Community Matters will scrutinise governance and services delivered by applicants to determine whether they meet the necessary standards. It is expected that community organisations will use the accreditation to win service contracts, grants and local support.
A kitemark was recommended earlier this year in the Quirk review on the transfer of local assets to community organisations.
The Visible Communities scheme has already been piloted by three organisations: the Cutteslowe Community Association in Oxford, the Foresight Project for blind and visually impaired people in Grimsby and the West Hampstead Community Association in London. Each organisation received its accreditation at the Community Matters annual conference two weeks ago.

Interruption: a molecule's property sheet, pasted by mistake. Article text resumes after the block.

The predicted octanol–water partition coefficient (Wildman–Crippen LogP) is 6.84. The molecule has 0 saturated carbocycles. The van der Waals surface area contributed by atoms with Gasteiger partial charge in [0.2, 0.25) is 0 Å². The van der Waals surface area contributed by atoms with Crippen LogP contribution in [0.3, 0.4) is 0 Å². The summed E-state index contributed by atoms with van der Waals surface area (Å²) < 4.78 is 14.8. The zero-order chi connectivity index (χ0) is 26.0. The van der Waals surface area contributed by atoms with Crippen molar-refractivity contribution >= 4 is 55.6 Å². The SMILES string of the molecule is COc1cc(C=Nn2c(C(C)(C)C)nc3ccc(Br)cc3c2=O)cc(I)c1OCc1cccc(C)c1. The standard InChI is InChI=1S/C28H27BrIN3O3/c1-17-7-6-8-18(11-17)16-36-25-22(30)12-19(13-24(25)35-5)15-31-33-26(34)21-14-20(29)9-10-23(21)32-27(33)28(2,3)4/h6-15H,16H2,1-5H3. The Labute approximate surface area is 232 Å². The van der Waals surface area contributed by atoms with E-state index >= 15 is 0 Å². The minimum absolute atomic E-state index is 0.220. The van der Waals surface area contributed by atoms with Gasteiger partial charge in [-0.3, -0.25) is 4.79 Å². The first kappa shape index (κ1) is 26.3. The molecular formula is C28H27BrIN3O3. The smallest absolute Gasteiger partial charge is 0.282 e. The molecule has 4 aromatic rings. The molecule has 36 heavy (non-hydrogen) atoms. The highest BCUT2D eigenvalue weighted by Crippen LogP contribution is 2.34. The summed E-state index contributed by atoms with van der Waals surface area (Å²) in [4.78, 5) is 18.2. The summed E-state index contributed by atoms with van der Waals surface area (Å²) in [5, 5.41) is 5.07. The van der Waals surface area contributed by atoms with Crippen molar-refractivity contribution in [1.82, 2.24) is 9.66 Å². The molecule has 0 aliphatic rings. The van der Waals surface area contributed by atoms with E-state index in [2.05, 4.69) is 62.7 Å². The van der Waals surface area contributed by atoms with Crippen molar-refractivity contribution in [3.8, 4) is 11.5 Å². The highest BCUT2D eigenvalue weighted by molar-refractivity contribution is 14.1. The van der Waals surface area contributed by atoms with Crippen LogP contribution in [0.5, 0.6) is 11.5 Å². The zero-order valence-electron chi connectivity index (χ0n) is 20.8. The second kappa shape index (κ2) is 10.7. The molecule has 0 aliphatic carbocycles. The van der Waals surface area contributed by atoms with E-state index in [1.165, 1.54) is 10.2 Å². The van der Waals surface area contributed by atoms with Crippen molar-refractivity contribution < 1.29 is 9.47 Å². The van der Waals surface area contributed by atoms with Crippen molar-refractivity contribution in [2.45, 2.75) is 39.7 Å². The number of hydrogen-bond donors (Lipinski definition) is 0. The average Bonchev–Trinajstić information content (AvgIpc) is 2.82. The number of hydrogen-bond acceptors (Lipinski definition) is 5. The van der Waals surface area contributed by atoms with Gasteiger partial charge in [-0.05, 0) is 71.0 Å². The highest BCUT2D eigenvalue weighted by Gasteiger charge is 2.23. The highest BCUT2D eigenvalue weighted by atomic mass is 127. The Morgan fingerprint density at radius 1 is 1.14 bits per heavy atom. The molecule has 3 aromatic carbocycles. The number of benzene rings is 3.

"There's a great deal of government interest at the moment in tools that measure the value and benefit of community-based activity," said David Tyler, chief executive of Community Matters. "This concern is about both raising standards and managing risk.
"We think that some smaller or more self-contained organisations will just want to use the accreditation as a development or self-assessment programme, but we've been surprised by the clamour from many of our members for a scheme that gives an independent endorsement of the standards they've achieved."
Accreditation will cost between £1,400 and £1,650 for each organisation. See www.visiblecommunities.org for more information.